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Testing JavaScript with Jasmine 2 and TypeScript

by Tony Curtis

This course serves as an introduction to using TypeScript with Jasmine for writing units tests in JavaScript.

What you'll learn

TypeScript will transport us into the future of JavaScript, transforming our authoring experience, and allowing us to use current and proposed ECMAScript language enhancements. In this course, Testing JavaScript with Jasmine and TypeScript, you'll start with the motivations for unit testing, and why crafting good unit tests is so important. Next, you'll look at basic test definition including test setup, nested scoping, and assertions. You'll also learn about dynamic mocking and the ins and outs of testing with dependencies. Finally, you'll look at techniques for creating reliable tests, and some of the consequences when you don't. By the end of this course, you'll feel confident in leveraging TypeScript to maximize your productivity with Jasmine.

Table of contents

Course Overview

Course FAQ

What are Jasmine and TypeScript?

Jasmine is a great testing framework with an intuitive syntax. TypeScript is a typed superset of JavaScript.

What are Jasmine and TypeScript used for?

Jasmine helps you to optimize your time, organize your code, isolate your units, and communicate results. TypeScript gives you immediate feedback on your code, like a trusty pair programmer.

Who is this course for?

This course is for anyone wanting to get into the future of JavaScript with TypeScript, which allows you to use current and proposed ECMAScript language enhancements.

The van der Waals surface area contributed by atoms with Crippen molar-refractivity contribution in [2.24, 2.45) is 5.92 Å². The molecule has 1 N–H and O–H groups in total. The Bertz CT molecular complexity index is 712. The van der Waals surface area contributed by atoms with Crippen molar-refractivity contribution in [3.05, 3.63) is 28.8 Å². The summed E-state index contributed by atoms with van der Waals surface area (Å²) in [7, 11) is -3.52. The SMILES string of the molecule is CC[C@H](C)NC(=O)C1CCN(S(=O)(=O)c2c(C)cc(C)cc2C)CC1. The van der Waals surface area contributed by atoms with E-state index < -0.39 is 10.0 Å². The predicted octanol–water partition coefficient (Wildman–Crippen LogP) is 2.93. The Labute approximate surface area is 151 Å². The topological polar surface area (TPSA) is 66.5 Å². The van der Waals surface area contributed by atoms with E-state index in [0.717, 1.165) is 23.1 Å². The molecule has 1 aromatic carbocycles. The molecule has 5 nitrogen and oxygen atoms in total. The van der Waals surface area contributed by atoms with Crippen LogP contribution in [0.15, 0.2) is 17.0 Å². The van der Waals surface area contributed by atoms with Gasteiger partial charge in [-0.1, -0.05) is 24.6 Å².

What will I learn in this course?

In this course you'll learn how to write fantastic unit tests in Jasmine, and how to use TypeScript to turbocharge your testing productivity.

What prerequisites do I need?

You don't need to be familiar with Jasmine or TypeScript to dive into this course. Just a general knowledge of JavaScript will do.

What software is required?

We'll be using Visual Studio Code, an open source, multi-platform code editor that's particularly adept at optimizing TypeScript; however, many popular IDEs and editors can utilize TypeScript definitions in the edit window.

About the author

Tony Curtis is a Technical Program Manager at Health Catalyst in Salt Lake City, Utah. He has been developing software professionally since 1995. Tony has developed primarily in object-oriented languages and spent the majority of his career in the medical industry. For the past few years he has been working with the .NET Framework, but more recently has transitioned to JavaScript and specifically AngularJS web development. He is passionate about unit testing, and software craftsmanship. Tony lov... more

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